lack Isle Studios never failed to impress me as a teenager, wet behind the ears to computer gaming. By the time Icewind Dale was due out, I'd become a huge fan of their work with the Infinity Engine and couldn't wait for this latest title. It quickly became one of my favorite games and still holds that place in my heart.
No VIPs: create a party
of one to six characters.Icewind Dale tells the story of an evil that has plagued the Spine of the World, a cold, harsh landscape far to the north of the Sword Coast setting of Baldur's Gate. Your start your journey in the quaint village of Easthaven, where you soon join up with a band of adventurers to travel to another village known as Kuldahar, nestled in the roots of a giant tree, which is being plagued by evil. Not long after you set out you are ambushed by a group of giants who kill everybody in the company except for your group and block the path back to Easthaven. Upon reaching Kuldahar, you meet a wise druid named Arundel and explain what happened. He then sends you out on your quest to locate and neutralize this evil force before the citizens of Kuldahar fall victim to whatever malevolent power is looming.
Icewind Dale turns off the path of story-driven high fantasy we saw with previous Black Isle titles in favor of a delightful action-based dungeon crawl adventure. It felt more like an actual Dungeons & Dragons campaign TSR would have published back in the AD&D 2nd Edition days to accompany the Forgotten Realms campaign setting. Rather than focusing on a main protagonist who the story revolves around, it allows you to create a party of one to six characters, none of which have any significant impact on the story. Nobody gets any special treatment; no special abilities, or anything of the sort. This works out quite well for multiplayer gaming, too. Having the ability to create your own party presents a wide variety of possibilities. Almost any combination of classes will work, sometimes adding new challenges to the game.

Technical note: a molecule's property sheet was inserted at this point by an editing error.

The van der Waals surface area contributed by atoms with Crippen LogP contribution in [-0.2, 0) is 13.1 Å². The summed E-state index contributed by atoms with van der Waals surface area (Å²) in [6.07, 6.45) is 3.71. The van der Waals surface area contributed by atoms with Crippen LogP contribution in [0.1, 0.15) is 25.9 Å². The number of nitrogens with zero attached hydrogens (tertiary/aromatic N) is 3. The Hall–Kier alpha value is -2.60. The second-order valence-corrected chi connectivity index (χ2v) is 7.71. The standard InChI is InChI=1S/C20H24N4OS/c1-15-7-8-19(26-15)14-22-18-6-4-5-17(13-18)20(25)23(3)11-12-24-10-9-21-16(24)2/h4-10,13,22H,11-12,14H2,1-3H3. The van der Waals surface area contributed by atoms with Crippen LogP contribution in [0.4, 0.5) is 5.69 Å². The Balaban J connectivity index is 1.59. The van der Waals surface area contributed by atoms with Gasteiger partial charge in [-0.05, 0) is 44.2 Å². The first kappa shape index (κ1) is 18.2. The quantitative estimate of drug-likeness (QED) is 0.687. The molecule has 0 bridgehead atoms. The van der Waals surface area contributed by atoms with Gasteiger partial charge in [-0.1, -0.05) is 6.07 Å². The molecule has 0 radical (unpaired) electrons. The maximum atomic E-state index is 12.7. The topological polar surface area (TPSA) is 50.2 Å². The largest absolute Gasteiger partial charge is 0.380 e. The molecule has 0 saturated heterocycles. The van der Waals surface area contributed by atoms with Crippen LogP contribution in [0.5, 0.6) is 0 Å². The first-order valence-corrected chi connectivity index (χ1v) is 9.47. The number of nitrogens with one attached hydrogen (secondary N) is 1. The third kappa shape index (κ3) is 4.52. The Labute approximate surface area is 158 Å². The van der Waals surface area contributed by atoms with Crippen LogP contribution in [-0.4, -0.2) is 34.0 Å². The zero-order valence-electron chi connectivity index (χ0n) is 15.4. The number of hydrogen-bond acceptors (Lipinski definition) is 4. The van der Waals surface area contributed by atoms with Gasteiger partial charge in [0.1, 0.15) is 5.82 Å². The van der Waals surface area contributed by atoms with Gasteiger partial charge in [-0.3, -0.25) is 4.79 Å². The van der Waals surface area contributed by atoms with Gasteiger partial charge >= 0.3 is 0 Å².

Creating a well-balanced party is usually a good idea if you plan to get through the game without a lot of problems. Icewind Dale is not a game where you can easily bypass difficult situations by running away or talking your way out of it. The dungeon-crawl aspect of the game requires you to explore. If you didn't search that cave nearby the crypt, you might have missed the key that unlocks the door on the second floor. Each area is packed full of enemies tighter than ravenous fangirls at a Jonas Brothers concert (okay, not really, but there are a lot of enemies!).
You'll feel compelled to search
every nook and cranny of
each dungeon.While Icewind Dale may fall short of a gripping storyline, it makes up for it in sheer content. The dungeons are huge and full of treasure and magical items. If you're like me you'll feel compelled to search every nook and cranny of each dungeon before you're satisfied. There are a number of randomized items to find, adding to the replay value of the game. With the Heart of Winter expansion pack, an added difficulty mode called "Heart of Fury" amps the enemies up to 11 and adds a whole new challenge to the game. Including the expansion, there are easily 40-50 hours of content. In addition, you are able to build your characters to level 30, achieving near godhood status.
Another aspect of Icewind Dale that shines through is the music. The beautiful orchestral backdrop adds life to the game where previous Black Isle games would have very little music.
Icewind Dale may have fallen under the radar to a lot of PC gamers due to the highly successful Blizzard title, Diablo II. To anybody who falls in that category and enjoys a good romp with plenty of challenge, go play this game now! To the rest of you who have played it already, I hope you enjoyed it as much as I did.